A shot of the staircase from the film

A recent photo of the staircase from the Abbasi Hotel web site

Stylistically, TLI '74 is very much a product of its time, with Collinson staging the murders in a very giallo-style fashion, often taking full advantage of every bit of the widescreen frame. Two murders in particular--Elsa (Rohm) and General Salve (Celi)--are staged with an almost Dario Argento-like, logic-be-damned panache, with Salve's even foreshadowing the brutal stabbing death presented by Argento as a shadow on the wall in the opening scene of the following year's DEEP RED. Indeed, if Argento or Sergio Martino ever made a 1970s Agatha Christie adaptation, it would probably look a lot like what Collinson accomplished with TEN LITTLE INDIANS. The story yields little surprises if you've seen any other of Towers' takes on the project or Rene Clair's 1945 classic AND THEN THERE WERE NONE, but TLI '74 stands out with its stylish murders, a persistent, throbbing score by longtime Ennio Morricone associate Bruno Nicolai, and the visually stunning Shah Abbas Hotel, an expansive location that gives its ten victims nowhere to hide, yet still feels claustrophobic amidst its vastness. Even if you're familiar with the story, this well-crafted take on TEN LITTLE INDIANS is beautifully shot by cinematographer Fernando Arribas (DEATH WALKS AT MIDNIGHT, DEATH WALKS ON HIGH HEELS, COMIN' AT YA) and is a neglected and forgotten gem that's worthy of rediscovery. If you're intrigued by the idea of Agatha Christie gone giallo, you'll find this to be the best and most interesting version of Towers' three takes on the story.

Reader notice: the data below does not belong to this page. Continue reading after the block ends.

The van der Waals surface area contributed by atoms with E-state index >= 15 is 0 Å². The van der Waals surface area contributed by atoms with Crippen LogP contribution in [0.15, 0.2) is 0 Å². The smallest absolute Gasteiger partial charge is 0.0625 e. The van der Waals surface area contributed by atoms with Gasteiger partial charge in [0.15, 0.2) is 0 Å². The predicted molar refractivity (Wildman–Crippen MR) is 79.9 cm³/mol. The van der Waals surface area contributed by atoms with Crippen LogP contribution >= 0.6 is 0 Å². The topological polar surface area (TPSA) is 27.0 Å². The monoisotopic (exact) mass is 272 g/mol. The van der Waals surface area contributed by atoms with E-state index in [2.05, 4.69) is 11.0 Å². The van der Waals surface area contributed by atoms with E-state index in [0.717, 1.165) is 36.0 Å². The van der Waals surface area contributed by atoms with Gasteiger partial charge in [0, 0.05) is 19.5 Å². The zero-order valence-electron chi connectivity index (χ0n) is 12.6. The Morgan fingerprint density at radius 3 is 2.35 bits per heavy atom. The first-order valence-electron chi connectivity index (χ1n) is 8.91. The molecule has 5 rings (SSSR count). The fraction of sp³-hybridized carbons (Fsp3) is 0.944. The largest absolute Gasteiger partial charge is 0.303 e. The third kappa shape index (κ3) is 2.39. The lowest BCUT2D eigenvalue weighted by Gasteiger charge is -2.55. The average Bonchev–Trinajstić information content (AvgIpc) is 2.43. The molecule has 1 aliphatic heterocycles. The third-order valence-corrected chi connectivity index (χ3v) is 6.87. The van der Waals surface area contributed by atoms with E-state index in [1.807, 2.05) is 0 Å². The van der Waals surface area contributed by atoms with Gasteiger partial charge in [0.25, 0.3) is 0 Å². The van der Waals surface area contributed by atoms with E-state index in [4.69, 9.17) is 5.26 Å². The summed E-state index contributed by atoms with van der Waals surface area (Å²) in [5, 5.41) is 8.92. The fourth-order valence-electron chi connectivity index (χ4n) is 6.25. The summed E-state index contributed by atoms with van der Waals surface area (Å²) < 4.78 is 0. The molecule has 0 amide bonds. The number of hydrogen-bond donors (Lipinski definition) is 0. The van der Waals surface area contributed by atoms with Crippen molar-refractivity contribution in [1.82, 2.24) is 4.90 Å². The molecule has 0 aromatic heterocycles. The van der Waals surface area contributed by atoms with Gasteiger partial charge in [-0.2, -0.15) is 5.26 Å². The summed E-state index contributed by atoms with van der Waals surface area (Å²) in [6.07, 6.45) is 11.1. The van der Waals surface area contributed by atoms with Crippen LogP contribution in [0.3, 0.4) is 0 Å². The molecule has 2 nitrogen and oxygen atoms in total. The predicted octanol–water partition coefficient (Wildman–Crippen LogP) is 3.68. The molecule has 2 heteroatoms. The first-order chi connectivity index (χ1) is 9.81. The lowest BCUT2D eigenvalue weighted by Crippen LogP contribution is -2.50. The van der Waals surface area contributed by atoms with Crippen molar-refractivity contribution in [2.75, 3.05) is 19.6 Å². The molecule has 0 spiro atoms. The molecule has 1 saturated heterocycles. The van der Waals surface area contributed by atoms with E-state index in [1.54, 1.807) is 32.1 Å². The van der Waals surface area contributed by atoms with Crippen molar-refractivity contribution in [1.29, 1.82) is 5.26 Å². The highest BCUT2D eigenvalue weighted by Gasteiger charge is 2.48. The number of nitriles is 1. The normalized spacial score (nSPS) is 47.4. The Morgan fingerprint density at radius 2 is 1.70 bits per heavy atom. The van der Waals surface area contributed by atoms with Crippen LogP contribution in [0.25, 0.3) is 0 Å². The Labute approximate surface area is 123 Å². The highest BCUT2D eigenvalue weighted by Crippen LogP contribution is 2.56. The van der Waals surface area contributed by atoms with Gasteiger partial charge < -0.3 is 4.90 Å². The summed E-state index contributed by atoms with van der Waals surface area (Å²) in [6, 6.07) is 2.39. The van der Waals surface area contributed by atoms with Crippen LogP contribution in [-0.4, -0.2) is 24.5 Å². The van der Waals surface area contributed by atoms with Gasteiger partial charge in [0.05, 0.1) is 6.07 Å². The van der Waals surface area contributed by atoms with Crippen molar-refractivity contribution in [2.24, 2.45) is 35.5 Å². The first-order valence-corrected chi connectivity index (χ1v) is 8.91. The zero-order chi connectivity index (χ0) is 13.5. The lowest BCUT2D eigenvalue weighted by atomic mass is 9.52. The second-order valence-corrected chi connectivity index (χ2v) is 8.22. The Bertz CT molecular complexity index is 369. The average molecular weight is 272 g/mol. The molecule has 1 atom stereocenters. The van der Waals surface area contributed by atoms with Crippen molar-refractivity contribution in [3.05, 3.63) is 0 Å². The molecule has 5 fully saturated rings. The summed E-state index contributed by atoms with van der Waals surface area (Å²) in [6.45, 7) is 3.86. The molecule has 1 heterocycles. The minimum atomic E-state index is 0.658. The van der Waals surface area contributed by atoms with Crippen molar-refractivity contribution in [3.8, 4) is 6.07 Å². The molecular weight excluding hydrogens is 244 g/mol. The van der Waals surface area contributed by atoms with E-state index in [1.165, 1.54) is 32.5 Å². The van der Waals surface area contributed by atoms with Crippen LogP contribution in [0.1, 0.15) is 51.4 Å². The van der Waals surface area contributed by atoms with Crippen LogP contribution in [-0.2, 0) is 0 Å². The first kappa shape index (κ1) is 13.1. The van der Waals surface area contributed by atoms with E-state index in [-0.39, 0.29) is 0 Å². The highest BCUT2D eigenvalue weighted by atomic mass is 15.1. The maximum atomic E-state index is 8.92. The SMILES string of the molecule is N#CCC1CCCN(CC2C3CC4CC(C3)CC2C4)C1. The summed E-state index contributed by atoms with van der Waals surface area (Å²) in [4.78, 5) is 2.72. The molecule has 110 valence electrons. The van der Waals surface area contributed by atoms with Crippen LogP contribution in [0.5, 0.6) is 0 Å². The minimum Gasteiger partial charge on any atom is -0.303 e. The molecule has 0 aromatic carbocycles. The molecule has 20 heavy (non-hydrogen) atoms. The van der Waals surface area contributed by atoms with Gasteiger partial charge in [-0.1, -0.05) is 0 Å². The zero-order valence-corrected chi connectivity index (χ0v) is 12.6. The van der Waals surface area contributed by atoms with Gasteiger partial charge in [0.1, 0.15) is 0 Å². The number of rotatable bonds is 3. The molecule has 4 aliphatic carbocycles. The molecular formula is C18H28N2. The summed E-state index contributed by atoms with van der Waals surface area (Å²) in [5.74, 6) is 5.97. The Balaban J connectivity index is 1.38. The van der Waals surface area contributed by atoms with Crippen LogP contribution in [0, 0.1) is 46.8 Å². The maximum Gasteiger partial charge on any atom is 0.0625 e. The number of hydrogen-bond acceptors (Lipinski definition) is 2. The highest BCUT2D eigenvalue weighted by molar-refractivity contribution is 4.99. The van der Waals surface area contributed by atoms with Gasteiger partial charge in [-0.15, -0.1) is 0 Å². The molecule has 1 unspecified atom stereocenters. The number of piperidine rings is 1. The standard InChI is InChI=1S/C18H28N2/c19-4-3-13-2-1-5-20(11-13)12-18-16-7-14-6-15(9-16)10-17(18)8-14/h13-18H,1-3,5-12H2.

A recent photo of the Abbasi Hotel lobby